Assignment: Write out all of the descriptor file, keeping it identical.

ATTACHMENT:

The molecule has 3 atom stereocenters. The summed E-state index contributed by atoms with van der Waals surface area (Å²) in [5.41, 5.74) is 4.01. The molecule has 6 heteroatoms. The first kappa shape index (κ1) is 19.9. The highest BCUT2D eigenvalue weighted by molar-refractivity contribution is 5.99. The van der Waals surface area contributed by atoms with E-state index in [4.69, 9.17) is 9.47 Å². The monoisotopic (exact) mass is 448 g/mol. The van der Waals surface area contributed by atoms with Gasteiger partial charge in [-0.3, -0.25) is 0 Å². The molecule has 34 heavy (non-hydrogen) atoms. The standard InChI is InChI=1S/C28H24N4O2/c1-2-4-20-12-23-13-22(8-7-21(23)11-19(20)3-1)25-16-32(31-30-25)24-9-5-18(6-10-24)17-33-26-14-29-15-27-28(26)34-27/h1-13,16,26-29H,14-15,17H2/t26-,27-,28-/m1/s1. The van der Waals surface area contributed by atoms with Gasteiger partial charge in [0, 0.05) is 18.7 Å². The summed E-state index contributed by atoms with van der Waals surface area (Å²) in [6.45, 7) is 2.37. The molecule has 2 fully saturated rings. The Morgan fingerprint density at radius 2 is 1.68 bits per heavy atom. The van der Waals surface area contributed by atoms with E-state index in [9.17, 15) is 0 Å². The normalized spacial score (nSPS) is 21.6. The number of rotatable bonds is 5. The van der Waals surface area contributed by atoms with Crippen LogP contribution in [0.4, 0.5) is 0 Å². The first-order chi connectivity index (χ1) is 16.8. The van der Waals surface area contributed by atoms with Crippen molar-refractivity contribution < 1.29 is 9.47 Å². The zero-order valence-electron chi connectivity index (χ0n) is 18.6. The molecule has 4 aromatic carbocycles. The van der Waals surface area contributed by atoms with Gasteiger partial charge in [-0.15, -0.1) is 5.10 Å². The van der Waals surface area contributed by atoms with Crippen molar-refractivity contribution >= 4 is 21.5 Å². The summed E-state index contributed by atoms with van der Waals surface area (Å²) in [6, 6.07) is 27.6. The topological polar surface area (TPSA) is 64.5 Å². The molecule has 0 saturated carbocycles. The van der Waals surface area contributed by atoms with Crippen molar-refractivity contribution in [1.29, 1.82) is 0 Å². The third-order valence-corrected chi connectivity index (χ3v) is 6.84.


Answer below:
The molecule has 3 atom stereocenters. The summed E-state index contributed by atoms with van der Waals surface area (Å²) in [5.41, 5.74) is 4.01. The molecule has 6 heteroatoms. The first kappa shape index (κ1) is 19.9. The highest BCUT2D eigenvalue weighted by molar-refractivity contribution is 5.99. The van der Waals surface area contributed by atoms with E-state index in [4.69, 9.17) is 9.47 Å². The monoisotopic (exact) mass is 448 g/mol. The van der Waals surface area contributed by atoms with Gasteiger partial charge in [-0.3, -0.25) is 0 Å². The molecule has 34 heavy (non-hydrogen) atoms. The standard InChI is InChI=1S/C28H24N4O2/c1-2-4-20-12-23-13-22(8-7-21(23)11-19(20)3-1)25-16-32(31-30-25)24-9-5-18(6-10-24)17-33-26-14-29-15-27-28(26)34-27/h1-13,16,26-29H,14-15,17H2/t26-,27-,28-/m1/s1. The van der Waals surface area contributed by atoms with Gasteiger partial charge in [0, 0.05) is 18.7 Å². The summed E-state index contributed by atoms with van der Waals surface area (Å²) in [6.45, 7) is 2.37. The molecule has 2 fully saturated rings. The Morgan fingerprint density at radius 2 is 1.68 bits per heavy atom. The van der Waals surface area contributed by atoms with E-state index in [9.17, 15) is 0 Å². The normalized spacial score (nSPS) is 21.6. The number of rotatable bonds is 5. The van der Waals surface area contributed by atoms with Crippen LogP contribution in [0.4, 0.5) is 0 Å². The first-order chi connectivity index (χ1) is 16.8. The van der Waals surface area contributed by atoms with Crippen molar-refractivity contribution < 1.29 is 9.47 Å². The zero-order valence-electron chi connectivity index (χ0n) is 18.6. The molecule has 4 aromatic carbocycles. The van der Waals surface area contributed by atoms with Gasteiger partial charge in [-0.15, -0.1) is 5.10 Å². The van der Waals surface area contributed by atoms with Crippen molar-refractivity contribution >= 4 is 21.5 Å². The summed E-state index contributed by atoms with van der Waals surface area (Å²) in [6, 6.07) is 27.6. The topological polar surface area (TPSA) is 64.5 Å². The molecule has 0 saturated carbocycles. The van der Waals surface area contributed by atoms with Crippen molar-refractivity contribution in [1.29, 1.82) is 0 Å². The third-order valence-corrected chi connectivity index (χ3v) is 6.84.